False Promise of Vaginal Laser Therapy in Breast Cancer Survivors

Megan Brooks

April 13, 2023

A randomized controlled trial has demonstrated that vaginal laser "rejuvenation" does not relieve symptoms of genitourinary syndrome of menopause (GSM) or improve sexual function in breast cancer survivors.

But will it be enough to stop some practitioners from promoting the false promise of laser therapy and cashing in on it?

Probably not, "because history tells us that facts do not always get in the way of ego and profit," wrote Jen Gunter, MD, with Kaiser Permanente Northern California, in an invited commentary published alongside the JAMA Network Open study.  

In Gunter's view, it's highly unlikely that the clinical practice of laser therapy for GSM will halt in the United States without Food and Drug Administration (FDA) intervention.

Therefore, "many practitioners here and around the world will likely continue to use the offensive 'vaginal rejuvenation' language to coax patients into paying thousands of dollars to treat GSM for what the most robust current evidence tells us is an ineffective procedure," Gunter said. "There is simply too much money to be made."

Many individuals experience symptoms of GSM in menopause, and these symptoms can persist for decades, if left untreated.

Vaginal laser therapy has emerged as an option for improving sexual function as well as vaginal lubrication and moisture, and avoiding long-term use of pills and creams, Gunter explained.

The hype surrounding vaginal laser therapy suggests it's essentially a well-researched "spa treatment with no downside," Gunter said. However, the "reality of laser for GSM and so-called vaginal rejuvenation is far different from the promise."

These laser devices have not been cleared by the FDA and there's limited evidence to support their safety or efficacy.

For instance, a 2021 double-blind, sham-controlled randomized controlled trial of postmenopausal women with vaginal symptoms found that fractional carbon dioxide vaginal laser therapy does not improve symptoms or quality of life, or lead to changes in vaginal histology, vs sham vaginal laser therapy.

The study "should have been enough to pause laser therapy outside of clinical trials. Unfortunately, it was not," Gunter said.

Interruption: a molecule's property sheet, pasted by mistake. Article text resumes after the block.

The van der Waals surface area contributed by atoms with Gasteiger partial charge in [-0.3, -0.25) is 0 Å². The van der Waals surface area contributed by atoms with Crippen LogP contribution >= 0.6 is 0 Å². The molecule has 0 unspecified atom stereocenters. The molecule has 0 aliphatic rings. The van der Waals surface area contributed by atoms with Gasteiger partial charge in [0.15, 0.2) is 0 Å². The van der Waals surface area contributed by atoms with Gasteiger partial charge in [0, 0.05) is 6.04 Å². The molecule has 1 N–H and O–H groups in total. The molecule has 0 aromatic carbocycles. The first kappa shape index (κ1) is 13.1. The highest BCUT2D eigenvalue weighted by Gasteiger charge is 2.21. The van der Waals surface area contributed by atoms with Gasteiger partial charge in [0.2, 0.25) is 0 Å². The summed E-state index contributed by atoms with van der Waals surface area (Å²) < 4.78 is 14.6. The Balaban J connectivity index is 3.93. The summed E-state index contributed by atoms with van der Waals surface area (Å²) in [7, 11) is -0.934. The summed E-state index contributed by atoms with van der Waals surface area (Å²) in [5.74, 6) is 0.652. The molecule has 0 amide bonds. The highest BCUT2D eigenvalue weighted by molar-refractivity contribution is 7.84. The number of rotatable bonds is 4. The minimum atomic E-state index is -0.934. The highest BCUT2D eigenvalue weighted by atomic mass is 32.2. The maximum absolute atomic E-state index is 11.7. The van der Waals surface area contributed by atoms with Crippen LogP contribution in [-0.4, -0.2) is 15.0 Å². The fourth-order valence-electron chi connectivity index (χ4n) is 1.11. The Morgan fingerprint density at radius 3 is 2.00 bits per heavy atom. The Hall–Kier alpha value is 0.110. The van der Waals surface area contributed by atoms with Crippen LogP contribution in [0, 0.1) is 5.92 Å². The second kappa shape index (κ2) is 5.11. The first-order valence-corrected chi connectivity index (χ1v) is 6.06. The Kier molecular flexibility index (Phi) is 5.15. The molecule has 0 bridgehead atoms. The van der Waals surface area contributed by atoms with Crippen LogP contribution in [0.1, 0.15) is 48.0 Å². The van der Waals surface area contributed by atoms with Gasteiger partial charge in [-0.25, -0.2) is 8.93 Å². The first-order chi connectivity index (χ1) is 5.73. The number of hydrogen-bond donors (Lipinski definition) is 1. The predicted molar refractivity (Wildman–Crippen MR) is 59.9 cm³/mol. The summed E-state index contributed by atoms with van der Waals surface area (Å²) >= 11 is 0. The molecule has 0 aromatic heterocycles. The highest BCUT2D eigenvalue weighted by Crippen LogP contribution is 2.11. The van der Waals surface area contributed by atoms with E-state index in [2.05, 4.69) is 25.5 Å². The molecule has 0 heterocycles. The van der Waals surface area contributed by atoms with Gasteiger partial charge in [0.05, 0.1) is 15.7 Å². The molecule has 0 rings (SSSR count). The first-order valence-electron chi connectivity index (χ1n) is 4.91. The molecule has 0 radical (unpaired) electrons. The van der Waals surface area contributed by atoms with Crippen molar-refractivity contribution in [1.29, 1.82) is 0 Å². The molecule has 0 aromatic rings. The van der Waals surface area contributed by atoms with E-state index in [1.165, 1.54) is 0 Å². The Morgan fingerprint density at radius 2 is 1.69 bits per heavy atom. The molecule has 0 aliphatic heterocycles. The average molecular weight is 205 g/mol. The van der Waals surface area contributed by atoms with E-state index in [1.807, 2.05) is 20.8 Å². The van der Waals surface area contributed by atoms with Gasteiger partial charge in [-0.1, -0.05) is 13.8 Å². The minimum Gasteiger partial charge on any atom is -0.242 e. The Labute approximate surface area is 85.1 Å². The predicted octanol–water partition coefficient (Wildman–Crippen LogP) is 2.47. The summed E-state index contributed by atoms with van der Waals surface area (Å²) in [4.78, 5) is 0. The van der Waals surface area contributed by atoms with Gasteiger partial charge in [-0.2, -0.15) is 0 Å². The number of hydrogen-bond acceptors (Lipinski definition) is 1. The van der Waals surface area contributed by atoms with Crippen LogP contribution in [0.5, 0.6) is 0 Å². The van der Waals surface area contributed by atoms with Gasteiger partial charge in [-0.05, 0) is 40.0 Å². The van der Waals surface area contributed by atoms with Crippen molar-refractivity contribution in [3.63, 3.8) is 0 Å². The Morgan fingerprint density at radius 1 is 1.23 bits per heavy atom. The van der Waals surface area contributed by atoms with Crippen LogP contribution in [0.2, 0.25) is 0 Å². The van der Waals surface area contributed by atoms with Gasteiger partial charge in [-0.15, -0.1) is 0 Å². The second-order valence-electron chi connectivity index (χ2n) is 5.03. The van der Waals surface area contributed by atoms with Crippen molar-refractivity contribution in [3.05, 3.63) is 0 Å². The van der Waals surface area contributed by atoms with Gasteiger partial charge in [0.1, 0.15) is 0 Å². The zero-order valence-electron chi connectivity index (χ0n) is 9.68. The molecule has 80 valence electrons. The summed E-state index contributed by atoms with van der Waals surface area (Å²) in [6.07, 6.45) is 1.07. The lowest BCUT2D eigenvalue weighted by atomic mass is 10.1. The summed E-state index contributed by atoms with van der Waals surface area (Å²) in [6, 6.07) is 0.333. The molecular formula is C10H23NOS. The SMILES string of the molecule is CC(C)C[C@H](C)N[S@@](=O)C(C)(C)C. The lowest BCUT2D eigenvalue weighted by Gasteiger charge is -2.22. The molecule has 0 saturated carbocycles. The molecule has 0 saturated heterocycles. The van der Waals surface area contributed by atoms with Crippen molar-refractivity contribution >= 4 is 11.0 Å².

The new study provides similar findings — this time in breast cancer survivors with GSM receiving aromatase inhibitors, a "uniquely important group for study, as they typically experience worse symptoms and may have safety concerns with hormonal therapies," Gunter noted.

All 72 women were instructed to use first-line treatment for GSM based on nonhormonal moisturizers and vaginal vibrator stimulation; 35 were randomly allocated to five monthly sessions of fractional carbon dioxide vaginal laser therapy and 37 to sham laser therapy.

At the 6-month follow-up, all women showed significant improvement in subjective and objective outcomes related to GSM, regardless of whether they received real or sham laser therapy, according to the authors, led by Eduard Mension, MD, with Hospital Clinic of Barcelona, Spain.

Mension and colleagues found no significant between-group differences in Female Sexual Function Index (FSFI) scores at 6 months in all women (P = .15) or in the subgroup of sexually active women (P = .15).

The team also found no significant differences between real and sham laser therapy in key secondary outcomes, with both groups experiencing significant improvements in dyspareunia, Vaginal Health Index, Body Image Scale, vaginal pH, vaginal maturation index, and vaginal elasticity.

Although vaginal laser therapy appeared to be safe, with only mild adverse events, it was not as well tolerated as sham laser therapy.

Kristin Rojas, MD, breast surgical oncologist and gynecologic surgeon based in Miami, Florida, was not surprised by the new data, tweeting: "I'll say it again people: these cash-based 'rejuvenation' therapies are no better than placebo."

The idea that laser therapy might stimulate blood flow and collagen and consequently improve symptoms of GSM was a "valid hypothesis," Gunter said. However, "some physicians who promote vaginal laser therapy appear to have gone from proof-of-concept studies to offering the therapy as safe and effective."

The study was funded by Instituto de Salud Carlos III and the European Union. Mension and Gunter report no relevant financial relationships.

JAMA Netw Open. Published online February 10, 2023. Full text. Editorial.

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